I am not sure how to add videos to my existing thread to keep it ongoing so I just created a new one. If someone could explain the best way to edit thet itle to show new videos have been added each time and where to put the new links (in original opening or later in thread?)
I had 5 other rides recorded on my other video camera but there is a problem with getting them to download in my computer. Anyways this is the second ride working on 20 meter circles and bending. He was a little tired from our ride yesterday from doing the same work. Yesterday he did extremely well (wish that video would load). He will have the day off tomorrow to recharge. Should I only ask for this more demanding work every other ride for now, since he is still a bit out of shape? I only uploaded parts of the ride that the camera could see. I did go large and do plenty of walk breaks but felt it was not worth including.
then at the bottom of the edit box it says "go Advanced" from there you can edit the title of your thread, and add more video links to your original post (ideal for readers) i'd just make a point to put "update" and the date before each video link in the OP
Last edited by Petstorejunkie; Apr. 14, 2011 at 10:10 AM.
here's my perspective from only watching this video
I think he's in shape enough for you to expect more. He's got great rhythm, balanced diagnals, decent energy coming from behind and he looks fairly consistent in the bridle. It's been my experience (limited with friesians) that being bred for cart and only recently being purpose bred for things like dressage, ribcage flexion and suppleness are a challenge. Resist the urge to use your inside rein to create bend. I see alot of bent neck without bent body. think of that outside elbow being connected through your lats... really FEEL that connection when you HH.
Here's the bigger point. Were you bored watching your video? Did it seem like the same dang circle over and over? It did to me, which means it was probably boring for your horse too. Conditioning doesn't have to be boring. You want them to be using their brains. Vary it a bit, maybe some spirals, maybe do 2 20m circles then condense him for a 15m then ask for a longer stride and a 20m circle. Incorporate transitions, baby shoulder fore, heck do a 20m, to a 10m, to a shoulder fore on a straight line! If you go 3 times around in a circle asking for the same thing, you've lost his attention. the smarter they are, the sooner the variation or "change in question" is needed.
Lol. yes it is quite boring but thank goodness that was not all we did. My camera is in a stationary position and can only tape that spot so I only put the circles in the edited video. We are working on shallow serpentines and leg yielding to and from the quarteline as well. I just can't get everything on video. If I try to get the whole riding area, it turns out too blurry due to being an ancient video device. Hopefully for the next one, someone else can tape it.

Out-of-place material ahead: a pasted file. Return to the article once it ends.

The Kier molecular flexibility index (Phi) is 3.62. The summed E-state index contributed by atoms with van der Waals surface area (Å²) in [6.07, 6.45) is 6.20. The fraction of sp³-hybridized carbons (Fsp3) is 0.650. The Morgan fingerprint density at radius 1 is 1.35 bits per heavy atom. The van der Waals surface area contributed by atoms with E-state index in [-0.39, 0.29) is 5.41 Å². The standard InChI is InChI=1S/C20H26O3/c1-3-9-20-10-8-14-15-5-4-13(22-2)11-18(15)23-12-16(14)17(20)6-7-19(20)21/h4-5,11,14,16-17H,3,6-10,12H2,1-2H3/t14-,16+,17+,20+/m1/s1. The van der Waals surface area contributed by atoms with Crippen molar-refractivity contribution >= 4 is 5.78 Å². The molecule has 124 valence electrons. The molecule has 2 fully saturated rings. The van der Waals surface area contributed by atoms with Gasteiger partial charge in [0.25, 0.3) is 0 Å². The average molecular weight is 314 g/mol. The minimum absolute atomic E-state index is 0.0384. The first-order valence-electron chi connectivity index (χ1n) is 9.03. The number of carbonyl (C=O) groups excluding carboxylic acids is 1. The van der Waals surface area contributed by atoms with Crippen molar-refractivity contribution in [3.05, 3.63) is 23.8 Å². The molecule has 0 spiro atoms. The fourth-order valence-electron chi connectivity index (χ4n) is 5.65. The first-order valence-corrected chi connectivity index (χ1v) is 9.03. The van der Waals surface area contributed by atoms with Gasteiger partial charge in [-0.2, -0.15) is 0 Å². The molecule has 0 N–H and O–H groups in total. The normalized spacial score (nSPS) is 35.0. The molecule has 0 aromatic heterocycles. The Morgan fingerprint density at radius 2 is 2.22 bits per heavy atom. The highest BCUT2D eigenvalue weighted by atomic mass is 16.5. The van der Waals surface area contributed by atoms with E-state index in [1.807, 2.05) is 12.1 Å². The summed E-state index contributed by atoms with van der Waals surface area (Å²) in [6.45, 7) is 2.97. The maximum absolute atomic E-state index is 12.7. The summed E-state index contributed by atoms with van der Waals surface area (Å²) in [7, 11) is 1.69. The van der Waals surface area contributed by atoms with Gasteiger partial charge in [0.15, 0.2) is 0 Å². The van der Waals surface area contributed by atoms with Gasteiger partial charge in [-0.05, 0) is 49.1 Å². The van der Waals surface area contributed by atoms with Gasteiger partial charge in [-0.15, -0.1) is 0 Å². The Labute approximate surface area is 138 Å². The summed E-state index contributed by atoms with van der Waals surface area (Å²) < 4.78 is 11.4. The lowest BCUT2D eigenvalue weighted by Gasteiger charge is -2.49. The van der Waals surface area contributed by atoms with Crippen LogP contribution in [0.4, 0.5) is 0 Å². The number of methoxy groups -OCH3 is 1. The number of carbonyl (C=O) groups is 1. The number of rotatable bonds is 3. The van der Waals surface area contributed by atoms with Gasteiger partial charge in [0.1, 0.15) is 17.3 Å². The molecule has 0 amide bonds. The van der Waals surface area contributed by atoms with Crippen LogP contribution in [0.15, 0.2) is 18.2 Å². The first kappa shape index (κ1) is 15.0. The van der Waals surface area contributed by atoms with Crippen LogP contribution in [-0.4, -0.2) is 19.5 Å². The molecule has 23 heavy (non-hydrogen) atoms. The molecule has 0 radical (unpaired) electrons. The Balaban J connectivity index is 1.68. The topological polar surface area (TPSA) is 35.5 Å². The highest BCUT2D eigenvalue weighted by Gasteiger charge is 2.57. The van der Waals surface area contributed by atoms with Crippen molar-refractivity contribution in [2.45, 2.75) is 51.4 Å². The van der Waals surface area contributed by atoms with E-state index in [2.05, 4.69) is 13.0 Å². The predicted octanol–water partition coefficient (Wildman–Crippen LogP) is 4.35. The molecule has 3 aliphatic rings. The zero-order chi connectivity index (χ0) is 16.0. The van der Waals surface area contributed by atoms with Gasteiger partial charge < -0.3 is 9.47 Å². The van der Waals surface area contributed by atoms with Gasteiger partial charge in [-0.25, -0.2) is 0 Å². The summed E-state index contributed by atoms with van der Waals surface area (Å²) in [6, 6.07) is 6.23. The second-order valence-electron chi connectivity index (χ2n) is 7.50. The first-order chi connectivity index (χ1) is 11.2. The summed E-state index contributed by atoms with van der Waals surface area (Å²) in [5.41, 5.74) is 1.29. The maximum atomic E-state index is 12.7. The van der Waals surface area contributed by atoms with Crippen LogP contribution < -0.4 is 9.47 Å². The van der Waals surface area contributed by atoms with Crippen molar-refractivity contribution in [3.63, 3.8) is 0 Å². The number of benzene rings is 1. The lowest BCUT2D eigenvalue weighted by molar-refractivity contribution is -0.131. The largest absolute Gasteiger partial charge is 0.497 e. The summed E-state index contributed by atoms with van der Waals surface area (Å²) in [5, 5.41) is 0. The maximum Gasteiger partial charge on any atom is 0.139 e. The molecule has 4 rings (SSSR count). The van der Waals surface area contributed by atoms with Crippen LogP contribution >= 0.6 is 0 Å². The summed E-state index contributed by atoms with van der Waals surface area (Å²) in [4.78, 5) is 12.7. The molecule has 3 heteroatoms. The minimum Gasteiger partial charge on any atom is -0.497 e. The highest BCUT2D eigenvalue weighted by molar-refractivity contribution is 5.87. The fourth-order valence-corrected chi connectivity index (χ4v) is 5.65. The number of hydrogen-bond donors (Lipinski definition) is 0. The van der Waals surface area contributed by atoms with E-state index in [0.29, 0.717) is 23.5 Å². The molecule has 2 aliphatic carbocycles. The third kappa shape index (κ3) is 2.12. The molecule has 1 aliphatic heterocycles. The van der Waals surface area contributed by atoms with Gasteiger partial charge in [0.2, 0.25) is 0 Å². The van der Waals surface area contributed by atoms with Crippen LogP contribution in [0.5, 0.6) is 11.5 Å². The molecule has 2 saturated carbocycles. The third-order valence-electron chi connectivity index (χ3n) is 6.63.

I am hesitant to do smaller circles to the right because when i do, his right hind end sort of gives out and falls out from underneath him (best way i can describe it). Going left is is overbent side so i hate to do too much bending that way til i can get the right side more flexible. The few times i tried to restart him in the past, i was more demanding and he became lame again in the right hind. I am scared to overdo it this time. Am i over reacting or should i continue on the slow path and listen when he tells me it is too much? I wish i could upload the ride from the day before. He looked and felt awesome, was truly bending in rib cage, forward, and very steady into outside aids. This ride he seemed much more hesitant to go into outside aids and bend. He was not as well in front of my leg. I chalked it up to being tired from doing such correct work yesterday for the first time. Surely he used alot of muscles he had not been using. I am wondering if i should alternate days with one day just being forward and relaxed with transitions and the other day being bending/suppling work. Keep in mind i am used to just going large around outside of arena so most of the pattern work is new to me as well. I have a hard time doing too many things at once...... though i am trying to work on having a goal for every few steps we make. (hope this makes sense) Thanks for the input, it is greatly appreciated
Last edited by black jack; Apr. 14, 2011 at 12:28 PM.
it sounds like I need to read your first thread.
on a sound horse the hind falling out on smaller circles has to do with your outside aides. you create the wall the water flows against, and your aides are what bend the water. (zen moment)
i hear you on the video camera. It's so much easier when you have someone to film!
I find myself working with more of a focus on longitudinal balance one day, and lateral balance the next (ie transitions and stretchy trot stuff, hills, etc alternated by spirals, SI HI etc.)
As far as hind end falling out; what i mean is that it kind of drops(think stifle catching or something) not that he swings his hind end out to the outside.